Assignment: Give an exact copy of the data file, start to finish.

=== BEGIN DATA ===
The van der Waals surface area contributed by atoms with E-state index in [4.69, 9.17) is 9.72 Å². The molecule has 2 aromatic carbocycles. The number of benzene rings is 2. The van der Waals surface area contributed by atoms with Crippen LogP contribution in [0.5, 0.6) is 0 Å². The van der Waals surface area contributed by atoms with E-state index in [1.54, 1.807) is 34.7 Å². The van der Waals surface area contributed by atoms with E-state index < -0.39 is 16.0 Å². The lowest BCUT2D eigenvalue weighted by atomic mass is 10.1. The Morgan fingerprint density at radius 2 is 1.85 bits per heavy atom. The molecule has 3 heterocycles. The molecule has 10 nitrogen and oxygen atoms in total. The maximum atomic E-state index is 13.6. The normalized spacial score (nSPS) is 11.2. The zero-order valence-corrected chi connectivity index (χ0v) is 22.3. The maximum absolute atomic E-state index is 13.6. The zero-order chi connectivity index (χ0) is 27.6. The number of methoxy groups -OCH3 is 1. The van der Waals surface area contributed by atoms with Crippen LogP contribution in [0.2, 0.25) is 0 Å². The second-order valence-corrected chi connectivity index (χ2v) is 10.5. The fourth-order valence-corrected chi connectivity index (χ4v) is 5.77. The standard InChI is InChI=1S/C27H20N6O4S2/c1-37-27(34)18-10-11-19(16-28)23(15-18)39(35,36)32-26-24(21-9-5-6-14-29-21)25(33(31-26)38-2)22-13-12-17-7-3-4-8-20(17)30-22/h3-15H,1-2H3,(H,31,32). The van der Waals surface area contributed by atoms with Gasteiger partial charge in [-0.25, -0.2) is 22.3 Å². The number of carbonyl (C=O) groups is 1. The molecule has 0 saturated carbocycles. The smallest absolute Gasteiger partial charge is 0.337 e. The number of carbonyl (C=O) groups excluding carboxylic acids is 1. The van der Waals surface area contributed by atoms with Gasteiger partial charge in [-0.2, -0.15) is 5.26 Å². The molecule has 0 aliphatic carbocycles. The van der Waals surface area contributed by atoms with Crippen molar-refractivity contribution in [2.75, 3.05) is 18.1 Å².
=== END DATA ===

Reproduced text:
The van der Waals surface area contributed by atoms with E-state index in [4.69, 9.17) is 9.72 Å². The molecule has 2 aromatic carbocycles. The number of benzene rings is 2. The van der Waals surface area contributed by atoms with Crippen LogP contribution in [0.5, 0.6) is 0 Å². The van der Waals surface area contributed by atoms with E-state index in [1.54, 1.807) is 34.7 Å². The van der Waals surface area contributed by atoms with E-state index < -0.39 is 16.0 Å². The lowest BCUT2D eigenvalue weighted by atomic mass is 10.1. The Morgan fingerprint density at radius 2 is 1.85 bits per heavy atom. The molecule has 3 heterocycles. The molecule has 10 nitrogen and oxygen atoms in total. The maximum atomic E-state index is 13.6. The normalized spacial score (nSPS) is 11.2. The zero-order valence-corrected chi connectivity index (χ0v) is 22.3. The maximum absolute atomic E-state index is 13.6. The zero-order chi connectivity index (χ0) is 27.6. The number of methoxy groups -OCH3 is 1. The van der Waals surface area contributed by atoms with Crippen LogP contribution in [0.2, 0.25) is 0 Å². The second-order valence-corrected chi connectivity index (χ2v) is 10.5. The fourth-order valence-corrected chi connectivity index (χ4v) is 5.77. The standard InChI is InChI=1S/C27H20N6O4S2/c1-37-27(34)18-10-11-19(16-28)23(15-18)39(35,36)32-26-24(21-9-5-6-14-29-21)25(33(31-26)38-2)22-13-12-17-7-3-4-8-20(17)30-22/h3-15H,1-2H3,(H,31,32). The van der Waals surface area contributed by atoms with Gasteiger partial charge in [-0.25, -0.2) is 22.3 Å². The number of carbonyl (C=O) groups is 1. The molecule has 0 saturated carbocycles. The smallest absolute Gasteiger partial charge is 0.337 e. The number of carbonyl (C=O) groups excluding carboxylic acids is 1. The van der Waals surface area contributed by atoms with Gasteiger partial charge in [-0.2, -0.15) is 5.26 Å². The molecule has 0 aliphatic carbocycles. The van der Waals surface area contributed by atoms with Crippen molar-refractivity contribution in [2.75, 3.05) is 18.1 Å².